Title
Adaptation of short-term plasticity parameters via error-driven learning may explain the correlation between activity-dependent synaptic properties, connectivity motifs and target specificity Adaptation of short-term plasticity parameters via error-driven learning may explain the correlation between activity-dependent synaptic properties, connectivity motifs and target specificity
Author
Faculty/Department
Faculty of Pharmaceutical, Biomedical and Veterinary Sciences . Biomedical Sciences
Publication type
article
Publication
Subject
Biology
Human medicine
Computer. Automation
Source (journal)
Frontiers in computational neuroscience
Volume/pages
8(2015) , 18 p.
ISSN
1662-5188
1662-5188
Article Reference
175
Carrier
E-only publicatie
Target language
English (eng)
Full text (Publishers DOI)
Affiliation
University of Antwerp
Abstract
The anatomical connectivity among neurons has been experimentally found to be largely non-random across brain areas. This means that certain connectivity motifs occur at a higher frequency than would be expected by chance. Of particular interest, short-term synaptic plasticity properties were found to colocalize with specific motifs: an over-expression of bidirectional motifs has been found in neuronal pairs where short-term facilitation dominates synaptic transmission among the neurons, whereas an over-expression of unidirectional motifs has been observed in neuronal pairs where short-term depression dominates. In previous work we found that, given a network with fixed short-term properties, the interaction between short- and long-term plasticity of synaptic transmission is sufficient for the emergence of specific motifs. Here, we introduce an error-driven learning mechanism for short-term plasticity that may explain how such observed correspondences develop from randomly initialized dynamic synapses. By allowing synapses to change their properties, neurons are able to adapt their own activity depending on an error signal. This results in more rich dynamics and also, provided that the learning mechanism is target-specific, leads to specialized groups of synapses projecting onto functionally different targets, qualitatively replicating the experimental results of Wang and collaborators.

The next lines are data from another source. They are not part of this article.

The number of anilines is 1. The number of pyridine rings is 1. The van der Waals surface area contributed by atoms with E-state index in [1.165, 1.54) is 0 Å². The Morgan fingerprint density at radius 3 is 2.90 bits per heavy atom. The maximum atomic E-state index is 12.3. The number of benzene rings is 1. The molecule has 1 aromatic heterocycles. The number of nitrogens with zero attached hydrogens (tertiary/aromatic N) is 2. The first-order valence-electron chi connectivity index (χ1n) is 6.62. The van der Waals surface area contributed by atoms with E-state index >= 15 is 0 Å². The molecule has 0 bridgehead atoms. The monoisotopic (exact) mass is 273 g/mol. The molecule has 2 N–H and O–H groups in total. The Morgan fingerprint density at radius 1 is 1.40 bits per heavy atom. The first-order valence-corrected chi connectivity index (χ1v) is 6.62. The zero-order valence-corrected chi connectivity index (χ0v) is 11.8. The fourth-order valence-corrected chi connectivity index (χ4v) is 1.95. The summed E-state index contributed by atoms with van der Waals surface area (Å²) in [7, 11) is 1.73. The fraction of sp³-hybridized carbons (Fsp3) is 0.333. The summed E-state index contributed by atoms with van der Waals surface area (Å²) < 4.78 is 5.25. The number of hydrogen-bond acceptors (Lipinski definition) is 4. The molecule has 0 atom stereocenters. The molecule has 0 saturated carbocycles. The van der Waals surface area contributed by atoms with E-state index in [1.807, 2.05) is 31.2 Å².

Full text (open access)
https://repository.uantwerpen.be/docman/irua/f76ca8/9911.pdf
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